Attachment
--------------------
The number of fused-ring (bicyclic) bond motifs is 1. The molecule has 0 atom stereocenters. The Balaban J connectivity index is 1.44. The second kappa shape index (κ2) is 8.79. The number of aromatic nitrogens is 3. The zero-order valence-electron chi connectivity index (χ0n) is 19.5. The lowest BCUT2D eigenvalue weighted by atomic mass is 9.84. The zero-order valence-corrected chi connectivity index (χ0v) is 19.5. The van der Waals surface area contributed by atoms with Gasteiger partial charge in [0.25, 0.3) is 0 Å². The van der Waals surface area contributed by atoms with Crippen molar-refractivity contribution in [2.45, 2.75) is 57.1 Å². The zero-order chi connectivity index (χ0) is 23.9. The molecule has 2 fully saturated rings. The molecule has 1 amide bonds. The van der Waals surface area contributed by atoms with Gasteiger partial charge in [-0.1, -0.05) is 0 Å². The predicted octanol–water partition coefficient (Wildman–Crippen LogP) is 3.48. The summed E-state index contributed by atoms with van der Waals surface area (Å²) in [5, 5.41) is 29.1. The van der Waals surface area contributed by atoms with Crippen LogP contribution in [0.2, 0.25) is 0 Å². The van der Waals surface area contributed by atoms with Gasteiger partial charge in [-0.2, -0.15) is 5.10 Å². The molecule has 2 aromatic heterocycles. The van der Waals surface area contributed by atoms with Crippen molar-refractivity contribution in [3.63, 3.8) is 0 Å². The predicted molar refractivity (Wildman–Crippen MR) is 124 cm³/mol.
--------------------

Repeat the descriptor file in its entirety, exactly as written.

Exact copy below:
The number of fused-ring (bicyclic) bond motifs is 1. The molecule has 0 atom stereocenters. The Balaban J connectivity index is 1.44. The second kappa shape index (κ2) is 8.79. The number of aromatic nitrogens is 3. The zero-order valence-electron chi connectivity index (χ0n) is 19.5. The lowest BCUT2D eigenvalue weighted by atomic mass is 9.84. The zero-order valence-corrected chi connectivity index (χ0v) is 19.5. The van der Waals surface area contributed by atoms with Gasteiger partial charge in [0.25, 0.3) is 0 Å². The van der Waals surface area contributed by atoms with Crippen molar-refractivity contribution in [2.45, 2.75) is 57.1 Å². The zero-order chi connectivity index (χ0) is 23.9. The molecule has 2 fully saturated rings. The molecule has 1 amide bonds. The van der Waals surface area contributed by atoms with Gasteiger partial charge in [-0.1, -0.05) is 0 Å². The predicted octanol–water partition coefficient (Wildman–Crippen LogP) is 3.48. The summed E-state index contributed by atoms with van der Waals surface area (Å²) in [5, 5.41) is 29.1. The van der Waals surface area contributed by atoms with Crippen LogP contribution in [0.2, 0.25) is 0 Å². The van der Waals surface area contributed by atoms with Gasteiger partial charge in [-0.2, -0.15) is 5.10 Å². The molecule has 2 aromatic heterocycles. The van der Waals surface area contributed by atoms with Crippen molar-refractivity contribution in [3.63, 3.8) is 0 Å². The predicted molar refractivity (Wildman–Crippen MR) is 124 cm³/mol.